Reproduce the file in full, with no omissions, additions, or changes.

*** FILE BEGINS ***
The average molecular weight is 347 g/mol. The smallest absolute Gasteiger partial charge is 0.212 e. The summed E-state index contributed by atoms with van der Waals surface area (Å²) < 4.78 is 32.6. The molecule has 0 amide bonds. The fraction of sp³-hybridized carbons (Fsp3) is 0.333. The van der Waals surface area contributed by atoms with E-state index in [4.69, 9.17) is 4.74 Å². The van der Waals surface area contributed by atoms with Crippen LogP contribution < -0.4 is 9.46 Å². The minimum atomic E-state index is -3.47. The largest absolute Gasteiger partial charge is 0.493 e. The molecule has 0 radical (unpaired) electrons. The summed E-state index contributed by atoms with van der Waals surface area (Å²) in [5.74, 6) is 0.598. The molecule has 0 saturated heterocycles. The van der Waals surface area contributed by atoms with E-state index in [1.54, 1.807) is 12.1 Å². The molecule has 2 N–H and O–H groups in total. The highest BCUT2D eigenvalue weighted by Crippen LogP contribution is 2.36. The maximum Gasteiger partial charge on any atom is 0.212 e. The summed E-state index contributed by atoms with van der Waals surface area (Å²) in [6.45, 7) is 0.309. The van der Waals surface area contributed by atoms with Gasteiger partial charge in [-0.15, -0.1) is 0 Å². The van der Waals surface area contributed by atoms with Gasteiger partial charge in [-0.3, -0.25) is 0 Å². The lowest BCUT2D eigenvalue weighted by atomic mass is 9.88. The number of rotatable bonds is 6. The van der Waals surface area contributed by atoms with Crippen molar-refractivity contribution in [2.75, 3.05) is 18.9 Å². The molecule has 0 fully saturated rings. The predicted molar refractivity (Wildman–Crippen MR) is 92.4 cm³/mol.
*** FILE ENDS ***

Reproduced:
The average molecular weight is 347 g/mol. The smallest absolute Gasteiger partial charge is 0.212 e. The summed E-state index contributed by atoms with van der Waals surface area (Å²) < 4.78 is 32.6. The molecule has 0 amide bonds. The fraction of sp³-hybridized carbons (Fsp3) is 0.333. The van der Waals surface area contributed by atoms with E-state index in [4.69, 9.17) is 4.74 Å². The van der Waals surface area contributed by atoms with Crippen LogP contribution < -0.4 is 9.46 Å². The minimum atomic E-state index is -3.47. The largest absolute Gasteiger partial charge is 0.493 e. The molecule has 0 radical (unpaired) electrons. The summed E-state index contributed by atoms with van der Waals surface area (Å²) in [5.74, 6) is 0.598. The molecule has 0 saturated heterocycles. The van der Waals surface area contributed by atoms with E-state index in [1.54, 1.807) is 12.1 Å². The molecule has 2 N–H and O–H groups in total. The highest BCUT2D eigenvalue weighted by Crippen LogP contribution is 2.36. The maximum Gasteiger partial charge on any atom is 0.212 e. The summed E-state index contributed by atoms with van der Waals surface area (Å²) in [6.45, 7) is 0.309. The van der Waals surface area contributed by atoms with Gasteiger partial charge in [-0.15, -0.1) is 0 Å². The van der Waals surface area contributed by atoms with Gasteiger partial charge in [-0.3, -0.25) is 0 Å². The lowest BCUT2D eigenvalue weighted by atomic mass is 9.88. The number of rotatable bonds is 6. The van der Waals surface area contributed by atoms with Crippen molar-refractivity contribution in [2.75, 3.05) is 18.9 Å². The molecule has 0 fully saturated rings. The predicted molar refractivity (Wildman–Crippen MR) is 92.4 cm³/mol.